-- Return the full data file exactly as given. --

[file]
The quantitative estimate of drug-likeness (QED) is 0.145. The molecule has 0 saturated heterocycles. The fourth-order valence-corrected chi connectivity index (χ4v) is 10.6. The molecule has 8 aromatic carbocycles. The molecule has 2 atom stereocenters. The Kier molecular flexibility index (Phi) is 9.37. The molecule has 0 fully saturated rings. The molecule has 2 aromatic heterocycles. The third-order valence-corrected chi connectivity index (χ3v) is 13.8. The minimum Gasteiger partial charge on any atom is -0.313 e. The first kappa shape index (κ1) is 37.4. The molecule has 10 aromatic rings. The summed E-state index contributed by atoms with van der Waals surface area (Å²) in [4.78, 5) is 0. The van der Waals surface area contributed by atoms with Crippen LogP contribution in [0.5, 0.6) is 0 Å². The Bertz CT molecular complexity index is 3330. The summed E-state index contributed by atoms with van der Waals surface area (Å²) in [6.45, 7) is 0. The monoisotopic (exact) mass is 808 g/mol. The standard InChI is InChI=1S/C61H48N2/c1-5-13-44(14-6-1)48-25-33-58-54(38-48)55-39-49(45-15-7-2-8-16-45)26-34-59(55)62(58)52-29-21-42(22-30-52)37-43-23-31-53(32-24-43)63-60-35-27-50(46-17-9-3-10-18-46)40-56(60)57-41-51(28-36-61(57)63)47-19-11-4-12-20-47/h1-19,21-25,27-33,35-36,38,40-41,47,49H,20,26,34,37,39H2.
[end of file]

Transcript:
The quantitative estimate of drug-likeness (QED) is 0.145. The molecule has 0 saturated heterocycles. The fourth-order valence-corrected chi connectivity index (χ4v) is 10.6. The molecule has 8 aromatic carbocycles. The molecule has 2 atom stereocenters. The Kier molecular flexibility index (Phi) is 9.37. The molecule has 0 fully saturated rings. The molecule has 2 aromatic heterocycles. The third-order valence-corrected chi connectivity index (χ3v) is 13.8. The minimum Gasteiger partial charge on any atom is -0.313 e. The first kappa shape index (κ1) is 37.4. The molecule has 10 aromatic rings. The summed E-state index contributed by atoms with van der Waals surface area (Å²) in [4.78, 5) is 0. The van der Waals surface area contributed by atoms with Crippen LogP contribution in [0.5, 0.6) is 0 Å². The Bertz CT molecular complexity index is 3330. The summed E-state index contributed by atoms with van der Waals surface area (Å²) in [6.45, 7) is 0. The monoisotopic (exact) mass is 808 g/mol. The standard InChI is InChI=1S/C61H48N2/c1-5-13-44(14-6-1)48-25-33-58-54(38-48)55-39-49(45-15-7-2-8-16-45)26-34-59(55)62(58)52-29-21-42(22-30-52)37-43-23-31-53(32-24-43)63-60-35-27-50(46-17-9-3-10-18-46)40-56(60)57-41-51(28-36-61(57)63)47-19-11-4-12-20-47/h1-19,21-25,27-33,35-36,38,40-41,47,49H,20,26,34,37,39H2.